Gauteng Casinos To Pay Higher Tax Rates Soon
Casinos in Gauteng have been paying just 9 percent in taxes for almost a decade. At the beginning of March they were informed that tax rates could be significantly higher. Barbara Creecy, the Gauteng MEC for Finance and e-Government, proposed to hike the gaming taxes during the budget presentation at the Gauteng Provincial Legislature. Creecy proposed this measure in order to increase the revenue and budget of the state government, World Casino Directory reported.
In order to generate the additional funds needed for creating new jobs as the younger generation grows rapidly in Gauteng, the provincial government is looking for a way to increase the budget. The total budget is R97 billion out of which around R5 billion is generated from taxes on vehicle and gambling registration. The authorities want to increase the share to R5.6 billion before the end of 2019.
At the moment, casino licenses in the province are being reviewed while new casino gambling regulations are open for public comment since January 2016. The odds are that the flat 9 percent tax rate that all casinos in Gauteng currently pay will be eliminated and that the bigger casinos in Gauteng will be subjected to higher tax rates if the new bill gets approved. On the other hand, the smaller casinos could end up paying a lower tax rate.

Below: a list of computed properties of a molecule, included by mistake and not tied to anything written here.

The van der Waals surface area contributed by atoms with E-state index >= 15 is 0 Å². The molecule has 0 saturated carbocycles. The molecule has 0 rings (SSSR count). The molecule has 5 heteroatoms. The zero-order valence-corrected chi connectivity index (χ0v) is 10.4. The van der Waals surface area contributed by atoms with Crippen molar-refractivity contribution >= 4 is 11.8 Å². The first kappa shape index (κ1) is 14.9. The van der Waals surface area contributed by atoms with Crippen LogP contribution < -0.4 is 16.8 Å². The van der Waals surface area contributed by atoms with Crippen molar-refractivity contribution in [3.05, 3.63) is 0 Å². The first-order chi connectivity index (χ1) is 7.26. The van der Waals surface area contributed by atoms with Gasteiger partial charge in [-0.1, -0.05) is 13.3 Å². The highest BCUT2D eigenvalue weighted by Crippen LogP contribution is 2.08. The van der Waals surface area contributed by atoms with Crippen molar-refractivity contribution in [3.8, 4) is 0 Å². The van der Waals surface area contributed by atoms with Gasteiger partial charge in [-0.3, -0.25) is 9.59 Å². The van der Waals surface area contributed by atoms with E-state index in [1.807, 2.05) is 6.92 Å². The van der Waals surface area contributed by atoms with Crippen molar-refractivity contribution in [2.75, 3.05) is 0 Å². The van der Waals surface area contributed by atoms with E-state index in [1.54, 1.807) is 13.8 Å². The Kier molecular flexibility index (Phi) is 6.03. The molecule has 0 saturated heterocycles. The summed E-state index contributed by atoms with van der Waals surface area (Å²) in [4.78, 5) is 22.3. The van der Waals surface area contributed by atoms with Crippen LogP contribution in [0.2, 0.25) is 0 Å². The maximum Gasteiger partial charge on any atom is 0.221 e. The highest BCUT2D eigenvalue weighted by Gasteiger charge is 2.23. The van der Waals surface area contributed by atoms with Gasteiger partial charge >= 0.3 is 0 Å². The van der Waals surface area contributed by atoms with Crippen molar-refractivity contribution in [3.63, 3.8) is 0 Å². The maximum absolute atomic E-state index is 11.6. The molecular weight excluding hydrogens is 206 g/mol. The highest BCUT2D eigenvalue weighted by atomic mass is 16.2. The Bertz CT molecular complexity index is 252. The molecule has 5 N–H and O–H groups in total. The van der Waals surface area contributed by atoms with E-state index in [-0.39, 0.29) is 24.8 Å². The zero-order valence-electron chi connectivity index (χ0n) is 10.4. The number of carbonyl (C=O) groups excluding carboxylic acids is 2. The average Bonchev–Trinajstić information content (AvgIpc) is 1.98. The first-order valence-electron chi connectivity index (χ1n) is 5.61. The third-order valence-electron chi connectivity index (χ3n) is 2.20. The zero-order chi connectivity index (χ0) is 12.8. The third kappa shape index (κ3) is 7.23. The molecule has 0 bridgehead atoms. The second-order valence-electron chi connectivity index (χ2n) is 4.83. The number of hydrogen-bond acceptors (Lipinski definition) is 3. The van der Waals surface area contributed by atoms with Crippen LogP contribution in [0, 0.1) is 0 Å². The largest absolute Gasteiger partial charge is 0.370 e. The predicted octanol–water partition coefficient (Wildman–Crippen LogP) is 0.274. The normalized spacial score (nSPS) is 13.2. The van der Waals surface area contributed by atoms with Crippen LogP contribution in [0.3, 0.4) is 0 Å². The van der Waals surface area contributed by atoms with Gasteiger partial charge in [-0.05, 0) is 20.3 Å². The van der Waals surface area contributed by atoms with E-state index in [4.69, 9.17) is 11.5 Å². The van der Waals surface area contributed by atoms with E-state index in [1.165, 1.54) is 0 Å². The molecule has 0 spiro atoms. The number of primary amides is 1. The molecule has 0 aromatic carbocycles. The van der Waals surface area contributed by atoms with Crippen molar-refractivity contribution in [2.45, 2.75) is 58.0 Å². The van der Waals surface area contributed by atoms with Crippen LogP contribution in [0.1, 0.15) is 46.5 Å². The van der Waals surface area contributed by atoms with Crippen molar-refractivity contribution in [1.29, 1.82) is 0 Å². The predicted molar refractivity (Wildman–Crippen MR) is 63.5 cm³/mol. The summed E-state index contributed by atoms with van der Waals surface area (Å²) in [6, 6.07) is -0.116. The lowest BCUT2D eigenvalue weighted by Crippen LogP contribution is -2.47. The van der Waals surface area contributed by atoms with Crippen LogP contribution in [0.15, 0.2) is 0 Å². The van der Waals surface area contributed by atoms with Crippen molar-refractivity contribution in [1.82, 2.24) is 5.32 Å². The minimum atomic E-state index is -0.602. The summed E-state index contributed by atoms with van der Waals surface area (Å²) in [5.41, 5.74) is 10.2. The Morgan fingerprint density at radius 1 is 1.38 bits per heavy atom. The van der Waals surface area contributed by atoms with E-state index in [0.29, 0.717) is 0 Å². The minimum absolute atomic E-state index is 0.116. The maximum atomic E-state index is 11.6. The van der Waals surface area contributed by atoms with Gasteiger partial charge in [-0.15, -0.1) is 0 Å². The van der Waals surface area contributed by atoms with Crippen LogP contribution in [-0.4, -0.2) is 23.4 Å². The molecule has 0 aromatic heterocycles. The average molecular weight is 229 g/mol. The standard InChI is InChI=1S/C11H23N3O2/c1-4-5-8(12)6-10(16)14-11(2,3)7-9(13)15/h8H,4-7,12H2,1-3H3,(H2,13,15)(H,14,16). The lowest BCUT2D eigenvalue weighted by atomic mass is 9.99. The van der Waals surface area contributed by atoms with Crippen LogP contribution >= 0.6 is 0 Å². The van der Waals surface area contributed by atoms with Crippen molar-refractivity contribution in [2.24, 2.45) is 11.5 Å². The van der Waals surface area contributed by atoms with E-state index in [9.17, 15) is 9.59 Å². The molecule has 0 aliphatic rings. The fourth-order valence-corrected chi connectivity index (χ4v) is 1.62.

Some of the leading casinos were not very happy to learn of the new gaming tax proposal and have expressed their concerns. Gauteng government officials have responded that comments and concerns from stakeholders have been gathered and promise that all the issues will be taken into consideration before the law is rolled out.
It seems as if the Gauteng government was inspired by the neighbouring provinces such as the Western Cap and KwaZulu-Natal, where higher tax rates apply to casino gaming. Apart from new jobs, the government also wants to invest into infrastructure projects dealing with education in order to construct new schools needed as the number of migrants coming to Gauteng grows every year.
Speaking of taxes, The Casino Association of South Africa (CASA) published the figures of the contribution of the casino industry to the South African economy for the fiscal 2014-2015. The record shows an increase of 4.5 percent from last year, or R17.2 billion to the gross domestic product in SA. It is believed to be a direct result of the anti-illegal gambling campaign launched by CASA.